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The Role of the ECG in Diagnosis, Risk Estimation, and Catheterization Laboratory Activation in Patients with Acute Coronary Syndromes: A Consensus Document

Birnbaum, Yochai; Nikus, Kjell; Kligfield, Paul; Fiol, Miguel; Antonio Barrabes, Jose; Sionis, Alessandro; Pahlm, Olle LU ; Garcia Niebla, J. and Bayes de Luna, Antonio (2014) In Annals of Noninvasive Electrocardiology 19(5). p.412-425
Abstract
The electrocardiogram (ECG) is the most widely used imaging tool helping in diagnosis and initial management of patients presenting with symptoms compatible with acute coronary syndrome. Acute ischemia affects the configuration of the QRS complexes, the ST segments and the T waves. The ECG should be read along with the clinical assessment of the patient. ST segment elevation (and ST depression in leads V-1-V-3) in patients with active symptoms usually indicates acute occlusion of an epicardial artery with ongoing transmural ischemia. These patients should be triaged for emergent reperfusion therapy per current guidelines. However, many patients have ST segment elevation secondary to nonischemic causes. ST depression in leads other than... (More)
The electrocardiogram (ECG) is the most widely used imaging tool helping in diagnosis and initial management of patients presenting with symptoms compatible with acute coronary syndrome. Acute ischemia affects the configuration of the QRS complexes, the ST segments and the T waves. The ECG should be read along with the clinical assessment of the patient. ST segment elevation (and ST depression in leads V-1-V-3) in patients with active symptoms usually indicates acute occlusion of an epicardial artery with ongoing transmural ischemia. These patients should be triaged for emergent reperfusion therapy per current guidelines. However, many patients have ST segment elevation secondary to nonischemic causes. ST depression in leads other than V-1-V-3 usually are indicative of subendocardial ischemia secondary to subocclusion of the epicardial artery, distal embolization to small arteries or spasm supply/demand mismatch. ST depression may also be secondary to nonischemic etiologies, such as left ventricular hypertrophy, cardiomyopathies, etc. Knowing the clinical scenario, comparison to previous ECG and subsequent ECGs (in cases that there are changes in the quality or severity of symptoms) may add in the diagnosis and interpretation in difficult cases. This review addresses the different ECG patterns, typically seen in patients with active symptoms, after resolution of symptoms and the significance of such changes when seen in asymptomatic patients. (Less)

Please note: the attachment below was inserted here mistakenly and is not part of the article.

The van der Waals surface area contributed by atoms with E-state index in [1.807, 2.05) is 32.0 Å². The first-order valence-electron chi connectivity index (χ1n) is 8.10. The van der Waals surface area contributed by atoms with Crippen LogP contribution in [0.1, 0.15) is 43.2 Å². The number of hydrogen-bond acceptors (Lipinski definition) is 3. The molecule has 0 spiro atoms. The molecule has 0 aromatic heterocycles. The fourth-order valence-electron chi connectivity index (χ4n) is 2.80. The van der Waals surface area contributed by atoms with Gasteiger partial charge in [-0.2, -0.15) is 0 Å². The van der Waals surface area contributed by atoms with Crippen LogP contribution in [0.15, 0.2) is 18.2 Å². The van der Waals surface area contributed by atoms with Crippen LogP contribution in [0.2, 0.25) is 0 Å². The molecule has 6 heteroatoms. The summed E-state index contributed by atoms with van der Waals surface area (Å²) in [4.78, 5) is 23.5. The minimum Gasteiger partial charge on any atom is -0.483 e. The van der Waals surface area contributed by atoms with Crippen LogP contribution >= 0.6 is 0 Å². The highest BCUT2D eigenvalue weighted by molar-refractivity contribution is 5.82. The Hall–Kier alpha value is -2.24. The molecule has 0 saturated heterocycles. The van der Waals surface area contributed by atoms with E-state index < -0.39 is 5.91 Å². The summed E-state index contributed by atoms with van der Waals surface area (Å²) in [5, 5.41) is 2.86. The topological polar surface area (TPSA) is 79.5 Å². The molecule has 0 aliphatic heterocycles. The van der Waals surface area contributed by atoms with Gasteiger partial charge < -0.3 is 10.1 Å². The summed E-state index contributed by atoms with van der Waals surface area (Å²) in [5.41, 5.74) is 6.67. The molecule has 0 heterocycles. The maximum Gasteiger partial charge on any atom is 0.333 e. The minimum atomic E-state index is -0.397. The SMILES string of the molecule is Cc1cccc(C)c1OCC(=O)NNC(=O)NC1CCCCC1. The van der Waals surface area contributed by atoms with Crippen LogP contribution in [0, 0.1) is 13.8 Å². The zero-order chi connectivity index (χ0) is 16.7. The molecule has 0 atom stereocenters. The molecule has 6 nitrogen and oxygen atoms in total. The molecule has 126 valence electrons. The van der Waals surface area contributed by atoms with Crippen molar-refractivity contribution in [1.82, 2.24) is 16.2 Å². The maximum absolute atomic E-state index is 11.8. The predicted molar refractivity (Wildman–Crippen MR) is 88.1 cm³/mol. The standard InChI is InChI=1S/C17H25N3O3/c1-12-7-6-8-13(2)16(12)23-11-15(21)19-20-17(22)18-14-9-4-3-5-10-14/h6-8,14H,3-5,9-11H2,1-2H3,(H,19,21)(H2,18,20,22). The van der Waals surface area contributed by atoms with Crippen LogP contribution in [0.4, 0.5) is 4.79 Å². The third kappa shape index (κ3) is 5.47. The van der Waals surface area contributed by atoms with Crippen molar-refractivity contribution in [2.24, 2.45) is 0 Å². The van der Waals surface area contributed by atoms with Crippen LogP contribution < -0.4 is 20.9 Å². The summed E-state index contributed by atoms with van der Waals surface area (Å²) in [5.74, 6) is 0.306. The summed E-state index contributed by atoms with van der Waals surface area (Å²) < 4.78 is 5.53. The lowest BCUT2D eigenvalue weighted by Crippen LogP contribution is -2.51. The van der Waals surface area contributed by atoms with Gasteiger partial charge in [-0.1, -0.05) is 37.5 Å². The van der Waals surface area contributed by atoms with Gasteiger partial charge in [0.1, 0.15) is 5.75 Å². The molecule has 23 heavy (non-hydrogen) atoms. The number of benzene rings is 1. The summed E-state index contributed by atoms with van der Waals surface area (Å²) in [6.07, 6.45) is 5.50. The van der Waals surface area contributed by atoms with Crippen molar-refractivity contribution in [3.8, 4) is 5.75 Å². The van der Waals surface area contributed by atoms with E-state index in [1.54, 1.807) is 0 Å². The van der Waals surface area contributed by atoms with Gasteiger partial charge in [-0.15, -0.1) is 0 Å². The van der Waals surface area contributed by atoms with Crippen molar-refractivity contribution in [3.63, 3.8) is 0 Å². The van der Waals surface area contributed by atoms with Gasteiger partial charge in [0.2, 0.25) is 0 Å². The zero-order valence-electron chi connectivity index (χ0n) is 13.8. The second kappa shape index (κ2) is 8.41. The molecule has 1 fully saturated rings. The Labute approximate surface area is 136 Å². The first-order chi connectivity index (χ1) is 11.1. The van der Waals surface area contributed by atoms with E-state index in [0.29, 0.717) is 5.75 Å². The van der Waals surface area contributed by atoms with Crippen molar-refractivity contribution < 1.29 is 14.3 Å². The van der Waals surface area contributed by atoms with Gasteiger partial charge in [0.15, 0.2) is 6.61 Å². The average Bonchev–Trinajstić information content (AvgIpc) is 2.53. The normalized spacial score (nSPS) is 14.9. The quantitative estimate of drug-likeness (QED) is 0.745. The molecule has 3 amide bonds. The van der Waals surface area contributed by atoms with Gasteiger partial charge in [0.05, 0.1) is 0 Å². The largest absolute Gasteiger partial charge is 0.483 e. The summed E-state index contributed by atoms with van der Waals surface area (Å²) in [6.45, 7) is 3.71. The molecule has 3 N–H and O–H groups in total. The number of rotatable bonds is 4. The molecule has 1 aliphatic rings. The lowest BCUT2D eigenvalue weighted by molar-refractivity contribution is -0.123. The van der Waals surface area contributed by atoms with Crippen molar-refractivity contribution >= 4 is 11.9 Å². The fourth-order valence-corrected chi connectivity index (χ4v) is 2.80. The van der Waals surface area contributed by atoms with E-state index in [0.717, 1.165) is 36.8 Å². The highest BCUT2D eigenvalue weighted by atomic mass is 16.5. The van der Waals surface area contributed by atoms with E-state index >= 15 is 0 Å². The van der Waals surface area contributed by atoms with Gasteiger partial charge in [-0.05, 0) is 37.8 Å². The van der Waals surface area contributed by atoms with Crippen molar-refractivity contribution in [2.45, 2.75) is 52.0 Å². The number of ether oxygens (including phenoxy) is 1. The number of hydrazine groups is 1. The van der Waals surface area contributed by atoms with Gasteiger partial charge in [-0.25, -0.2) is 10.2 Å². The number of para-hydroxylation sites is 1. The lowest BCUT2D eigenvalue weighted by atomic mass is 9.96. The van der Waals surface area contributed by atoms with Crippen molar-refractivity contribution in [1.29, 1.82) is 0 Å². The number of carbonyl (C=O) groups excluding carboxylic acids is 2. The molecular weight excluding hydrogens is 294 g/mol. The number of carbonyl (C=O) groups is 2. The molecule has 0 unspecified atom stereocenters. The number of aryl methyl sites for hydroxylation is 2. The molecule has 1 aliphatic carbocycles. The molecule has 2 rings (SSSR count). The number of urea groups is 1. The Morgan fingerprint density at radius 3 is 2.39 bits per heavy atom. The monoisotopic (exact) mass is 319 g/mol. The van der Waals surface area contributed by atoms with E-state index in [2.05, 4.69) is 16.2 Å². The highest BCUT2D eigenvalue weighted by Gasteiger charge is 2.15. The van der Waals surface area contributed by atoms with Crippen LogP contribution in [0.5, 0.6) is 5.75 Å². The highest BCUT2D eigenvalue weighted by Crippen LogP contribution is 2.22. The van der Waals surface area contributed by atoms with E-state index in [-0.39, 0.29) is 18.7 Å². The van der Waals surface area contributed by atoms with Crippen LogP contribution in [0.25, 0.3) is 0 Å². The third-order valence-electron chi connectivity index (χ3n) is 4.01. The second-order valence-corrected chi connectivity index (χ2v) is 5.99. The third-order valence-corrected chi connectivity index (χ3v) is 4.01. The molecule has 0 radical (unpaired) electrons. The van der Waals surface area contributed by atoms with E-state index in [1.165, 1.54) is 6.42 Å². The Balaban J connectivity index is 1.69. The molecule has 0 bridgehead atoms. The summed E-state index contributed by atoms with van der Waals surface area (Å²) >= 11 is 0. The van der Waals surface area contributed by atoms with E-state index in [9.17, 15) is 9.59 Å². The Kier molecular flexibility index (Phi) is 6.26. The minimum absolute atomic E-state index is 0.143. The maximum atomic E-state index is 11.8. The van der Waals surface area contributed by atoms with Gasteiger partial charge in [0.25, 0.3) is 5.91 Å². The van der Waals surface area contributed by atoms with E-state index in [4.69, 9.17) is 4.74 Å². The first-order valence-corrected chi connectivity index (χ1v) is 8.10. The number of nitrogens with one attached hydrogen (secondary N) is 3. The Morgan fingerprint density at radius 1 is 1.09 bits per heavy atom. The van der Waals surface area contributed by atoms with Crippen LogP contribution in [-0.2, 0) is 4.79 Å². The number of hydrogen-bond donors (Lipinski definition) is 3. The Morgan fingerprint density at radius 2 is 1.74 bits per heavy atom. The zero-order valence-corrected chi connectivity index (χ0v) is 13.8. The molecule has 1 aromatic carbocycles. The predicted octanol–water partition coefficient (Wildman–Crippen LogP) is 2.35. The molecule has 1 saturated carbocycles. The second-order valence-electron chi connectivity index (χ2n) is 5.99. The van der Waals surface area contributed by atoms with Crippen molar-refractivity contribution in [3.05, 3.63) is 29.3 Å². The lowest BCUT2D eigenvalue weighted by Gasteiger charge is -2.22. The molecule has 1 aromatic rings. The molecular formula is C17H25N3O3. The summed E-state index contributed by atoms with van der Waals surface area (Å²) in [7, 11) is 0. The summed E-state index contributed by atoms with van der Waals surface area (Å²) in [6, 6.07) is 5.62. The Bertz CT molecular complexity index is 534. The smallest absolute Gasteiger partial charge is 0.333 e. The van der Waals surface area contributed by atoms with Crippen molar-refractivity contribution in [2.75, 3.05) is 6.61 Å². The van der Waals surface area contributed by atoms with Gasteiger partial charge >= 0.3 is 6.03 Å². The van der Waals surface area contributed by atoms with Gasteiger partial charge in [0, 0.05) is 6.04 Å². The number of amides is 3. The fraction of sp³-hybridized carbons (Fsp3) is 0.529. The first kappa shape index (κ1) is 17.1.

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author
organization
publishing date
type
Contribution to journal
publication status
published
subject
keywords
noninvasive techniqueselectrocardiography, Acute coronary syndrome, ischemia, ST elevation, ST depression, myocardial infarction
in
Annals of Noninvasive Electrocardiology
volume
19
issue
5
pages
412 - 425
publisher
Wiley-Blackwell
external identifiers
  • wos:000342753800002
  • scopus:84907815571
ISSN
1082-720X
DOI
10.1111/anec.12196
language
English
LU publication?
yes
id
46086b59-d22a-4863-a373-ae47a2a5723c (old id 4803560)
date added to LUP
2014-12-01 07:34:59
date last changed
2017-10-29 03:00:20
@article{46086b59-d22a-4863-a373-ae47a2a5723c,
  abstract     = {The electrocardiogram (ECG) is the most widely used imaging tool helping in diagnosis and initial management of patients presenting with symptoms compatible with acute coronary syndrome. Acute ischemia affects the configuration of the QRS complexes, the ST segments and the T waves. The ECG should be read along with the clinical assessment of the patient. ST segment elevation (and ST depression in leads V-1-V-3) in patients with active symptoms usually indicates acute occlusion of an epicardial artery with ongoing transmural ischemia. These patients should be triaged for emergent reperfusion therapy per current guidelines. However, many patients have ST segment elevation secondary to nonischemic causes. ST depression in leads other than V-1-V-3 usually are indicative of subendocardial ischemia secondary to subocclusion of the epicardial artery, distal embolization to small arteries or spasm supply/demand mismatch. ST depression may also be secondary to nonischemic etiologies, such as left ventricular hypertrophy, cardiomyopathies, etc. Knowing the clinical scenario, comparison to previous ECG and subsequent ECGs (in cases that there are changes in the quality or severity of symptoms) may add in the diagnosis and interpretation in difficult cases. This review addresses the different ECG patterns, typically seen in patients with active symptoms, after resolution of symptoms and the significance of such changes when seen in asymptomatic patients.},
  author       = {Birnbaum, Yochai and Nikus, Kjell and Kligfield, Paul and Fiol, Miguel and Antonio Barrabes, Jose and Sionis, Alessandro and Pahlm, Olle and Garcia Niebla, J. and Bayes de Luna, Antonio},
  issn         = {1082-720X},
  keyword      = {noninvasive techniqueselectrocardiography,Acute coronary syndrome,ischemia,ST elevation,ST depression,myocardial infarction},
  language     = {eng},
  number       = {5},
  pages        = {412--425},
  publisher    = {Wiley-Blackwell},
  series       = {Annals of Noninvasive Electrocardiology},
  title        = {The Role of the ECG in Diagnosis, Risk Estimation, and Catheterization Laboratory Activation in Patients with Acute Coronary Syndromes: A Consensus Document},
  url          = {http://dx.doi.org/10.1111/anec.12196},
  volume       = {19},
  year         = {2014},
}